For us, that meant not only celebrating Jewish holidays in our home, but also finding a place for our public school children to participate in Jewish education. I was the parent
most reluctant to join a synagogue, and we were fortunate to find a nearby “Sunday School for Jewish Studies” (SSJS). For ten years, we became deeply involved in this progressive, humanistic Jewish community. I served as Board Chair for several of those years, and Marti became somewhat famous for her annual “best in class” haroset. The culmination of Jewish learning at SSJS was writing one’s own service as a B’nai Mitzvah. In addition to being tutored in Hebrew, the expectation was to create a service that combined traditional prayer with original writing, poems and readings that spoke to one’s values, faith and personal identity. It was a remarkably meaningful process for each of our sons and for our family. Along with their later opportunities to travel to Israel with “Birthright,” I believe that this experience went a long way to giving our sons a clear sense of being Jewish.
Fast forward to the present…many of you know that Marti and I now are proud grandparents. Our oldest son is also in an interfaith marriage. We provide an anchor of Jewish experience in our home at Passover and Chanukah, but our grandson’s religious identity is, at best, uncertain.
Over the past two years, I have observed the pride and joy in their understanding of Judaism that children at RSS experience throughout their years here. I know that not all families have chosen RSS because it is a Reform Jewish day school. However, by sending them to RSS, you are giving them more than the gift of an excellent education. By sending them to RSS, you are making more than an explicit choice to raise your children in a nurturing community that cares deeply about the development of their character and values. By sending them to RSS, you also are giving your children a strong beginning to their own journeys of Jewish identity–with an emphasis on pride, joy, and a belief that they can make a difference in “healing the world.”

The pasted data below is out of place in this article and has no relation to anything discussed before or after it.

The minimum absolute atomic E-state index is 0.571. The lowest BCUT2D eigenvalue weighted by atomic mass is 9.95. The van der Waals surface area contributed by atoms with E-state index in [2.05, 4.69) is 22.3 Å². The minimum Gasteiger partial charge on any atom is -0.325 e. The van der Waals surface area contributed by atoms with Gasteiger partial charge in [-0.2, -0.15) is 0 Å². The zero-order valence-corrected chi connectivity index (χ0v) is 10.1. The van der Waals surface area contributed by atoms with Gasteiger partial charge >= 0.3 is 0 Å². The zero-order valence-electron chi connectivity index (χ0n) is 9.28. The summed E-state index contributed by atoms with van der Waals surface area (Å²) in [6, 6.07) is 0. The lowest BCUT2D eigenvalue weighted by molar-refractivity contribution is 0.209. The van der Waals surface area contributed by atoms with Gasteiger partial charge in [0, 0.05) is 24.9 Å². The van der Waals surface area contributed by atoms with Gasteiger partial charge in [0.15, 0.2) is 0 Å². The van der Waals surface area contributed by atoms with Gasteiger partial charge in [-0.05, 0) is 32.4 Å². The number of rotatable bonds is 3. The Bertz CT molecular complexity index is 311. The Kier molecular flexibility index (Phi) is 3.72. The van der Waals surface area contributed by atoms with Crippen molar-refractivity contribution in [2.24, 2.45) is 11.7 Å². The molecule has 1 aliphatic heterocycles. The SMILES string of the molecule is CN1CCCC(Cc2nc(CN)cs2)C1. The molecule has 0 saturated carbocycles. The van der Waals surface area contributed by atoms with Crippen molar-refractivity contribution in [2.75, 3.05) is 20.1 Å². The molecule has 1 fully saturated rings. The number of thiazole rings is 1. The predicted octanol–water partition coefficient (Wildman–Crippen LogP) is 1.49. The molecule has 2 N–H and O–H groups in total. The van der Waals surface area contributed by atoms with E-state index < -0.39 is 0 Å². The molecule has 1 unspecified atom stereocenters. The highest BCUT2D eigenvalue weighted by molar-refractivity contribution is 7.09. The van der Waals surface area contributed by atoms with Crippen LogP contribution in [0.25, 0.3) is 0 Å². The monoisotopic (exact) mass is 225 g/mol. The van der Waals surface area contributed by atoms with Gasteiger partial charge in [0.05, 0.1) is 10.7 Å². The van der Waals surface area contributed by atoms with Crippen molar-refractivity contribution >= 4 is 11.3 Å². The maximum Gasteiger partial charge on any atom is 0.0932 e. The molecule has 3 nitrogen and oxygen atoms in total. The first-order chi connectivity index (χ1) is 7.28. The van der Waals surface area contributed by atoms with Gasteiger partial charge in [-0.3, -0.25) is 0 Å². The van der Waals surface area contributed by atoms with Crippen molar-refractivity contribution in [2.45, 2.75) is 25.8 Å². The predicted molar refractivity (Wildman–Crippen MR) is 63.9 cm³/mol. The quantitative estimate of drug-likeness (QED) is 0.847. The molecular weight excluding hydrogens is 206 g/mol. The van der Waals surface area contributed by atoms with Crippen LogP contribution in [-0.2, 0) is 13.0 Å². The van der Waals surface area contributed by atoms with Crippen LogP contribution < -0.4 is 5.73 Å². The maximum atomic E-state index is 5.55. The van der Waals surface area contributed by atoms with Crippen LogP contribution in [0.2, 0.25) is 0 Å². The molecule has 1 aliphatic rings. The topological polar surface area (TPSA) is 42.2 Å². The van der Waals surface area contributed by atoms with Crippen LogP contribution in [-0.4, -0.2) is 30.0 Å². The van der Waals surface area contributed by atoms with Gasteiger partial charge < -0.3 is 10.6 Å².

There is a remarkable article entitled, “Why My Kids Are Going Back To Jewish Day School” on RSS social media. In it, the author, a Jewish mom who took her children out of a Jewish day school in Pittsburgh to send them to a very good suburban public school, reflects on her decision. She says: The true gift of a Jewish day school is elusive. It is in the air, it is the energy, the families, the songs, the food, the ‘menschiness.’ The public schools are excellent. They will teach my children to read and write and add and subtract.

They will prepare them for higher education and work. But they cannot partner with me to raise my children to live good Jewish lives, to know who they are, to feel that they are indispensable members of a community. For that, children need RSS. I am more than a little envious.

[An article from RSS Connect, Volume 2, Issue 1 - click here to download.]